A Supercut of First and Final Frames from Movies Side-by-Side

Where and how a movie begins and how it ends can be extremely different or as close to the same as possible. In some instances closing out a movie in a similar manner becomes a closing of the loop that was started with the story, but this can happen if the beginning and ending are different as well. How a story is told and how it reaches a conclusion can be as different as snowflakes falling to the ground since as many people might want to state, there’s a theoretical probability that two or more of them will look the same. With movies, the idea that many of them will look the same is even stronger since it’s been noticed to happen over and over, and looking at the ending and beginning of a movie can, believe it or not, predict what will come between the opening and ending credits. A lot of people won’t want to admit this, but the fact is that storytellers do tend to tell the same stories over and over and over, no matter how many variations there are and no matter how many personal touches are put upon the movie. There are plenty of methods and each story has a definite formula to follow, even if a director might want to deviate and create their own story in their own fashion. The point is, it’s been done, it’s been seen, and it’s been experienced by a great number of people no matter if someone wants to say something along the lines of ‘never before seen’ when describing one movie or another. The elements that went into making the movie existed in one form or another at some point, which is why the idea came to be in the first place.

What makes each idea special, and what gets people to watch, is how the material is presented, and how each storyteller/filmmaker/director decides to deliver each moment to the audience. The beginning is important as it sets the tone, it delivers the story to the audience in a manner that might not be fully understood but is still considered to be the inciting portion of the story that gets people thinking and keeps them interested just long enough to entice them to learn more about the story. The ending is the opposite, it’s the payoff, the final gift to the audience as the picture fades to black and the credits begin to roll. Some might say that an ending is unsatisfying, that it’s not comprehensive enough to really end the movie on, but interpretation and expectation are what come into play in this case since it’s all about what the audience believes and has come to understand about the movie throughout the length of it that shapes their idea about the ending and how well it really meshes with what they came to believe and desire. It sounds like a lot of nonsense, doesn’t it? Some folks might think that following the set formula that was laid down so long ago would be all that one needs to think about and that everything will be okay so long as the formula is adhered to. Unless you’ve been there and created a story though, you don’t know and you have no idea how irritating that formula can really be. In a way, it’s like wanting to look around and experience life only to be guided back to the straight and narrow path by an authoritative source that doesn’t allow for deviations.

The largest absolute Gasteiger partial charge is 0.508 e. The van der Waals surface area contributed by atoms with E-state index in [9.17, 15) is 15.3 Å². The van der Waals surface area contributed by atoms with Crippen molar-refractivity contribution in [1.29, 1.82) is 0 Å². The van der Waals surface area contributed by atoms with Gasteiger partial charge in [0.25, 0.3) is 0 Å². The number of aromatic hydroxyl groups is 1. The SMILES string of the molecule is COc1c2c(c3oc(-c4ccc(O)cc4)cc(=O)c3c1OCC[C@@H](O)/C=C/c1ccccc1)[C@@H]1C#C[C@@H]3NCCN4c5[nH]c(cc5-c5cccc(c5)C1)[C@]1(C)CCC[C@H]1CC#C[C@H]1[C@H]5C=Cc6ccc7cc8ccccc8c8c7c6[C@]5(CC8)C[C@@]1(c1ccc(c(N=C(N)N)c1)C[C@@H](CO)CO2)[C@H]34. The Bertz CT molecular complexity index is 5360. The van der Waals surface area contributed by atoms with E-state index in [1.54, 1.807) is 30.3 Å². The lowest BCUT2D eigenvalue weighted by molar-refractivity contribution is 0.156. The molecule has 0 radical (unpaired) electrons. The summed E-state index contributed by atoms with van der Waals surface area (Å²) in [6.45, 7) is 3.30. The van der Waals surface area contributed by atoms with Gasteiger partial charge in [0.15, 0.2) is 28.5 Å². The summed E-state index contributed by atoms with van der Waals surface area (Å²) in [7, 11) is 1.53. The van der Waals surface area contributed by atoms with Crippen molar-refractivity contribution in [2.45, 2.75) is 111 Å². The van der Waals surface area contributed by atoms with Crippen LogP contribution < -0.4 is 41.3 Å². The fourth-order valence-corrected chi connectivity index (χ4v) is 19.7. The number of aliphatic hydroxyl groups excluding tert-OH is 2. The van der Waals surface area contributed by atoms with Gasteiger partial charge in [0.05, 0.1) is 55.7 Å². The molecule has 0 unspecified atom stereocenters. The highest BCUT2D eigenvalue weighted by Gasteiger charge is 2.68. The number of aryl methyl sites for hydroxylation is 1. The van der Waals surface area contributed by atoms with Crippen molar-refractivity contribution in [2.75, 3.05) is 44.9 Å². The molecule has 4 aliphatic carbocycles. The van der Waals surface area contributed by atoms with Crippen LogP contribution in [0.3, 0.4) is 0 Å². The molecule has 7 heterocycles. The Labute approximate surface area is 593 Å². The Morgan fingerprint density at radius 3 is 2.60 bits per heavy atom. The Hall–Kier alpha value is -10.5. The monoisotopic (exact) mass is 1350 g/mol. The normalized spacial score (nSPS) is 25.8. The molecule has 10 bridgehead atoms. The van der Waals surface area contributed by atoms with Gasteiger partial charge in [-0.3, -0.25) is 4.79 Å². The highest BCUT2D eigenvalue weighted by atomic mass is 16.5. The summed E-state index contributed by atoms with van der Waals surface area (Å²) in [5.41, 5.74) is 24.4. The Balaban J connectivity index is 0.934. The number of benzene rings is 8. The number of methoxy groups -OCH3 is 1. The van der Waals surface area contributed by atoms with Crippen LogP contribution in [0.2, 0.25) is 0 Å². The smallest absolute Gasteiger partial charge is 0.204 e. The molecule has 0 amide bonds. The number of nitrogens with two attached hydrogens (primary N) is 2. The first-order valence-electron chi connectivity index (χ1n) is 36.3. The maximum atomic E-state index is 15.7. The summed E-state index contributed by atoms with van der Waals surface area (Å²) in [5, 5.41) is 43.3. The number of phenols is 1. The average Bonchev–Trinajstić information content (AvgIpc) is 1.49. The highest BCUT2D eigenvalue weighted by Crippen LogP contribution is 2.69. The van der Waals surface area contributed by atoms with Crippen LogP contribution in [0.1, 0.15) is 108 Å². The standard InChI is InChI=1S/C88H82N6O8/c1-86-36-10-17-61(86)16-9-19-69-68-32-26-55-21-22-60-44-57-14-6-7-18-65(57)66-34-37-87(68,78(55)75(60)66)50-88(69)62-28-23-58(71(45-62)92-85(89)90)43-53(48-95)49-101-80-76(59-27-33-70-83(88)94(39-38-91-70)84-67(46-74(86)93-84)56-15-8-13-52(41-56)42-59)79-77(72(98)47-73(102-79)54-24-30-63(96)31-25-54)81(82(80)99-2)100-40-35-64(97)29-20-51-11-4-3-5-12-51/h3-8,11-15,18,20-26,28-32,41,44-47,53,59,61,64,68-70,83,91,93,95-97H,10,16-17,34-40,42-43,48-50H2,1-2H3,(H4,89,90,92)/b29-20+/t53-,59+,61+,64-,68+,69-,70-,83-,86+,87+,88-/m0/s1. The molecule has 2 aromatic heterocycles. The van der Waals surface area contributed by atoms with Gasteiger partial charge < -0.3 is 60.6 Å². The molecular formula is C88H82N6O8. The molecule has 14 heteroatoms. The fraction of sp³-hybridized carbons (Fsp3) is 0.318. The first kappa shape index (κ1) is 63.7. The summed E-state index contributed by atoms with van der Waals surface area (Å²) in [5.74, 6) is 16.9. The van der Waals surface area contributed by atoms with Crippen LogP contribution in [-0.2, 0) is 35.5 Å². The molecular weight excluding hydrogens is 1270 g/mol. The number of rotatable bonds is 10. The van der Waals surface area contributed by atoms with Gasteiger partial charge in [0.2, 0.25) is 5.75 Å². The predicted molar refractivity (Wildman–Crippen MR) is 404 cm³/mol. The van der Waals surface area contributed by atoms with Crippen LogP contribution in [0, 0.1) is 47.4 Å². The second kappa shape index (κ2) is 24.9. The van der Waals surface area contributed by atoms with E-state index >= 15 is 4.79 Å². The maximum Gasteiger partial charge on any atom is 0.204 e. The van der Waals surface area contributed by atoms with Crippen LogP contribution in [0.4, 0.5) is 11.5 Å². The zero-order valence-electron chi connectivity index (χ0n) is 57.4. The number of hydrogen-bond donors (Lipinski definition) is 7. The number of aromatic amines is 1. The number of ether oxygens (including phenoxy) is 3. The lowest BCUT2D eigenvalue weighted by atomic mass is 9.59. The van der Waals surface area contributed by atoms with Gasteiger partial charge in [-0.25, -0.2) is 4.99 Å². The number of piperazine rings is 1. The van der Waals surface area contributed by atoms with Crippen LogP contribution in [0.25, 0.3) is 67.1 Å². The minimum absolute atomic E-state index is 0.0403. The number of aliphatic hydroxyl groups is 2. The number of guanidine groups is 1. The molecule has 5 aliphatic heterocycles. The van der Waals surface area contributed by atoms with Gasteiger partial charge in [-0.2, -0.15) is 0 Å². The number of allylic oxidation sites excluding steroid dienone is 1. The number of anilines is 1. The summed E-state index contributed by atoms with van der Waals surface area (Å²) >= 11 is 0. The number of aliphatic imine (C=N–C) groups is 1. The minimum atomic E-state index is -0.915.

This is why the beginning and the end are important, they’re grounding points that remind the audience that while a story doesn’t necessarily end, it eventually has to stop somewhere. The audience won’t always get to keep walking with the figure on the screen, they won’t get to see what happens when the sun rises next on that fictional world, and they won’t fully grasp just what happens when the consequences of certain actions are tallied up. The formula is what keeps some storytellers on the straight and narrow so they can close the loop or allow it to keep spiraling upward or downward as the story dictates, given that each story is headed towards a different termination point if it’s bound to terminate at all. That’s the one thing about any given story, it can continue in a number of different ways or it can stop where one expects it to. But the beginning and ending scenes tend to set people up for the debate as to whether the story actually started where they think, and if it will end as they’re expecting it to. Those stories that end in a manner similar to which they began are what you might think of as a closed-loop, while those that are far different tend to be those that are ongoing. Most people won’t ever know the whole story, they’ll know what they’re given, and that has to suffice.

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